My job was becoming more hectic now. There was lot of pressure on me.  But I believe this is part and parcel of life when you are into job. The corporate culture these days is of ‘push & pull’. You have to pull down someone to push yourself up. The environment  sometimes becomes really polluted  in this pushing and pulling game. It so happened in this pushing and pulling game that I got transferred to Mumbai again. It also so happened during this time that Baba did not turn up on two consecutive Sundays. As I was worked up in the office matters, I did not pay much attention and hoped that Baba would surely come the coming Sunday. The Sunday came and passed but Baba did not turn up. Now I got worried. I had not informed Baba about my transfer to Mumbai and I had just one month’s time left in Jaipur. I called up my close friend Jaiprakash and told him everything. He was already aware of my friendship with Baba. In fact, out of curiosity, he did visit me one Sunday morning just to meet Baba. Jaiprakash told me that we will go out this weekend to look out for Baba in my neighbourhood. I was not sure why but it was my innermost desire to meet Baba once before I leave the city.

The weekend came and myself and Jaiprakash went out in the neighbourhood to look out for Bab. We went to the nearby temple, to the cycle shop, the only road side tea stall in the area and few other places as well where there was a possibility of locating Baba. Some did talk about him but no one had any idea as to where he lived. We returned without getting any concrete information about Baba. Jaiprakash told me to forget and concentrate on moving to Mumbai. Baba did not turn up the next two Sundays as well…I gave up the hope to see him again. I just prayed to God that he be well wherever he is. ‘Did he die?’ the thought crossed my mind few times. I knew he stayed alone like me and hence I was worried more. Though winter was receding and it was month of Feb, I was concerned if Baba died of cold…I remember giving him a new blanket that I was using for myself and hoped it helped him in the cold.

Now I had just one week left before I was to move to Mumbai. There were lots of matters that need to be settled at the office before I was given the release order. There were matters at home as well that need to be looked into. And on top of it, my eighty five year old friend was missing…I was not sure which issue was to be given the top priority! As the week was drawing towards end, I was feeling sad from inside. I was sad for leaving this beautiful city, sad for missing my close friend Jaiprakash’s company whom I have known since my school days and very sad for not able to meet my Baba for the last time. I accepted that now it would not be possible for me to see Baba again for whatever reason and hence gave up the hope. I asked Jaiprakash to see if it would be possible for him to look out for Baba again in my locality after my departure. He assured me that he would do it with all sincerity.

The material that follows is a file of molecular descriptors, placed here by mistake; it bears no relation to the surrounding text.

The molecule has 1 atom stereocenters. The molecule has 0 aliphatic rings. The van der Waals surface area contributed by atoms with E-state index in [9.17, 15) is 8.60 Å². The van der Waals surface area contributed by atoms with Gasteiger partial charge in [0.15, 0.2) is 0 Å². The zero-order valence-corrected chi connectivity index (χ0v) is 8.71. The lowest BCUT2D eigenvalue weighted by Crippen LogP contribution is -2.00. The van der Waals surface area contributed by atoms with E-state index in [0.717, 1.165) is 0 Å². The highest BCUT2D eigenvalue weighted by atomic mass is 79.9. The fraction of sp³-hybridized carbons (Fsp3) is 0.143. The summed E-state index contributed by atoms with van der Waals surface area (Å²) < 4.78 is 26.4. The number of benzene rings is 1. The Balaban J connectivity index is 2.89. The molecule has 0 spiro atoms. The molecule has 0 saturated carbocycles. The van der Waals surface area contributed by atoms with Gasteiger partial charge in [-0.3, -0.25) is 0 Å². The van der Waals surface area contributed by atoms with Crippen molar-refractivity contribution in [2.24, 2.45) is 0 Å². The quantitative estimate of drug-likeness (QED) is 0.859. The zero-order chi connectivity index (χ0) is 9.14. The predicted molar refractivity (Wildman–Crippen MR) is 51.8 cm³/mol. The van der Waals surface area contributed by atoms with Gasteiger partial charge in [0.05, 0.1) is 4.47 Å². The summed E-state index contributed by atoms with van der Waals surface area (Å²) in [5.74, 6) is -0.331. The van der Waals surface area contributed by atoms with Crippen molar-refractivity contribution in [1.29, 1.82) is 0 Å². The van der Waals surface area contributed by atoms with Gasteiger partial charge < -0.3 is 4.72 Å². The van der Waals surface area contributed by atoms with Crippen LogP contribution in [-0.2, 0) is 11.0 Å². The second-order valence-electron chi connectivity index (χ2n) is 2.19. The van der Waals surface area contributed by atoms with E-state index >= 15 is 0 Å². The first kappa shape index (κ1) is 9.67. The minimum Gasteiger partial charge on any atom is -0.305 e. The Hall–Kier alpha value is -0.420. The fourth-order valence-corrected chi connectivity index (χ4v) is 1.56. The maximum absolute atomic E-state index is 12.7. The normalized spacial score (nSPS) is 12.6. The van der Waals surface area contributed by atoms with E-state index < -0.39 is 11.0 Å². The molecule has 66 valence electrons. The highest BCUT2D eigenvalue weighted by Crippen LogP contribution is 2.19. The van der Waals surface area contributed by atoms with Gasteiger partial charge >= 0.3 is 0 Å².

That Sunday, my last day in the city, was really hectic. My packing was almost done by the movers and packers agency guys. How things have become easier these days! I remember during our father’s time how each one of the family was involved in packing the household things whenever a transfer happened. Even the neighbourhood families used to get involved. Life has become easy today.  I was to catch the evening flight after loading of the goods was done in the truck. The goods would reach Mumbai two days later that is what the agency guys had promised. Jaiprakash brought some homemade meal cooked by his very efficient wife. We had the meal in one of the empty rooms after all the packed goods were uploaded in the truck. While eating we talked of the good time that we had during my stay  in this city. We discussed our future plans and Jaiprakash promised me that he would visit Mumbai sometime in the near future. We remembered Baba as well…about his naughty laughter and his innocent demands. I told Jaiprakash that this would be my only regret of not meeting Baba one last time before I left Jaipur…

As we were discussing all these there was a mild knock at the door. I thought it must be one of the packers and movers guys…I got up and went towards the dining area which had the side door leading to the main entrance in front of the garden. I opened the door and got the shock of my life….!!! It was Baba standing right there in front of me, fully attired in white dress including his white turban. His hands were folded doing a ‘Namaste’ and he was laughing. How wonderful he looked when he laughed with his toothless face!

My whole body was filled with joy and with great excitement I heard myself uttering ’Baba!!!’

Blooming flowers!!

Note: Written during summers of 2010